1
$\begingroup$

Let $R$ be a ring and let $A_1, \ldots, A_n$ be $R$-modules.

I have to show that there are $R$-homomorphisms $e_i : \prod\limits_{i =1}^n A_i \rightarrow \prod\limits_{i =1}^n A_i$ for $i = 1, \ldots, n$ satisfying the following conditions :

(I) $\quad$ $e_i \circ e_i = e_i$ for all $i = 1, \ldots ,n$

(II) $\ \ \ \ e_i \circ e_j = 0$ for all $1 \leq i, j \leq n$ and $i \neq j$

(III) $\ \ \ id_A = e_1 + \cdots + e_n$

My problem is that I have no idea how to construct such a map $e_i$.

Furthermore, I have to prove that $\varphi : A \rightarrow \prod\limits_{i =1}^n A_i$ is an $R$-isomorphism, where $A$ is an $R$-module, $e_1, \ldots, e_n \in Hom_R(A, A)$ a complete set of orthogonal idempotents of $M$ and $A_i = e_i(A)$.

It is clear to me how to prove that a map between modules is an $R$-isomorphism, but in this case I may need some hints how $\varphi$ is defined.

Thanks for your help.

$\endgroup$
5
  • 1
    $\begingroup$ My guess is projection maps $e_i : (x_1, x_2, \cdots, x_i, \cdots, x_n)\to (0, 0, \cdots, x_i,\cdots,0)$ $\endgroup$
    – Bumblebee
    Nov 22, 2017 at 17:22
  • 1
    $\begingroup$ The obvious candidate (which Bumblebee points out) works, and the verification of $I-III$ is all routine after that. It's also trivial to show that $\phi = \sum e_i$ is the map you seek in the second part. $\endgroup$
    – rschwieb
    Nov 22, 2017 at 17:31
  • $\begingroup$ @Bumblebee and rschwieb. Thank you for your helpful hints :). Finally, I could solve the task. $\endgroup$
    – Crystal
    Nov 23, 2017 at 16:01
  • $\begingroup$ @Crystal: That is great. I am happy to up see your answer. You can post the answer for your own question which would help for many students using this site. $\endgroup$
    – Bumblebee
    Nov 24, 2017 at 3:39
  • 1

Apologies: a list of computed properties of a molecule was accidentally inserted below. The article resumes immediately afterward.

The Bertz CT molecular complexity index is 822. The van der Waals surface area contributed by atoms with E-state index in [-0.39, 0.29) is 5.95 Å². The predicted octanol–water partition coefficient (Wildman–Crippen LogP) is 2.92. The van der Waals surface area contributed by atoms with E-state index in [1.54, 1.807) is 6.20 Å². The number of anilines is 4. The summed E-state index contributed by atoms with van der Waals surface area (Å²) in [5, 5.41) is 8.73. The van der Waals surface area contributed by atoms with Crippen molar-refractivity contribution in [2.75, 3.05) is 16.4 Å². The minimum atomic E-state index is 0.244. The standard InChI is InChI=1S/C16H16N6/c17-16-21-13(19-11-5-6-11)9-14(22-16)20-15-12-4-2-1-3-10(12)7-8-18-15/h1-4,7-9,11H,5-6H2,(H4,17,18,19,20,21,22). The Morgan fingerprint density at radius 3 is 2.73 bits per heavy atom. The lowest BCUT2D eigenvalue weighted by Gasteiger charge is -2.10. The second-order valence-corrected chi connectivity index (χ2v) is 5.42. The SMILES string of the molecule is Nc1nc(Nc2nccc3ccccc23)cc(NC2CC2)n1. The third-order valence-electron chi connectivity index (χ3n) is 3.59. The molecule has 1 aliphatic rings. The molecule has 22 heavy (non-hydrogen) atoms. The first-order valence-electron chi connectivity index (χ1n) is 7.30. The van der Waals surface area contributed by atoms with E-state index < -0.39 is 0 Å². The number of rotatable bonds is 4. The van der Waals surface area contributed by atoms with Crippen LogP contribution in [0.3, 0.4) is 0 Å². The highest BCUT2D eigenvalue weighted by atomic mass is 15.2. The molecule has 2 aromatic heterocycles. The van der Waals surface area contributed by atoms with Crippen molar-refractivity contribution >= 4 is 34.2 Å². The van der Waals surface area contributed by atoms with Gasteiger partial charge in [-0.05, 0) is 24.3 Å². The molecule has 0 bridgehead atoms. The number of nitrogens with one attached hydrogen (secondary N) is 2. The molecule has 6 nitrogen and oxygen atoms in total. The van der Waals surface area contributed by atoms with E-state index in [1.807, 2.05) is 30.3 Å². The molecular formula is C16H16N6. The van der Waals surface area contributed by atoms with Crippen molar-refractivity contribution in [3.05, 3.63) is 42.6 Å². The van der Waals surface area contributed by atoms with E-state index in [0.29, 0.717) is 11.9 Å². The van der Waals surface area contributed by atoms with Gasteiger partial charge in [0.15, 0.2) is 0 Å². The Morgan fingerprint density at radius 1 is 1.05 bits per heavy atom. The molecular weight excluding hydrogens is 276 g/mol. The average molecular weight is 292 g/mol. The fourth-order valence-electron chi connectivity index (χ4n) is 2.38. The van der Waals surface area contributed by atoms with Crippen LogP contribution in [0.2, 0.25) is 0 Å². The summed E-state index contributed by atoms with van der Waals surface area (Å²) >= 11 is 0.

$\begingroup$ @Bumblebee : I apologize for the late answer. Of course I can post my solution. In fact, the first part is trivially verified if one just considers your comment. I am sure that every student at my level will succeed in proving the first part. So I only post an answer to the second part. $\endgroup$
    – Crystal
    Dec 1, 2017 at 22:42

1 Answer 1

1
$\begingroup$

Since the first part is obvious, I answer the second part of the question.

By the universal property of $\prod\limits_{i = 1}^n A_i$, there exists a unique homomorphism $\phi : A \rightarrow \prod\limits_{i = 1}^n A_i$ such that $\pi_i \circ \phi = e_i$ for all $i \in \{1, \ldots ,n\}$. By condition III we have $(e_1 + \cdots + e_n) \circ \phi = id_A$.

It remains to show that $\phi$ is a bijection.

Let $x \in ker(\phi)$. Then $(\pi_1 + \cdots + \pi_n) \circ \phi(x) = x$ implies that $x = 0$. Hence, $\phi$ is injective.

We have $A_i = e_i(A)$. Since $\pi_i$ is surjective, $\pi_i(\prod\limits_{i = 1}^n A_i) = A_i$. Moreover, $(\pi_i \circ \phi)(A) = e_i(A)$. It follows that $\pi_i(\prod\limits_{i = 1}^n A_i) = \pi_i(\phi(A))$ for all $i = 1, \ldots,n$.

Finally, $\prod\limits_{i = 1}^n A_i = \phi(A) \Rightarrow \phi$ is surjective.

$\endgroup$

You must log in to answer this question.

Not the answer you're looking for? Browse other questions tagged .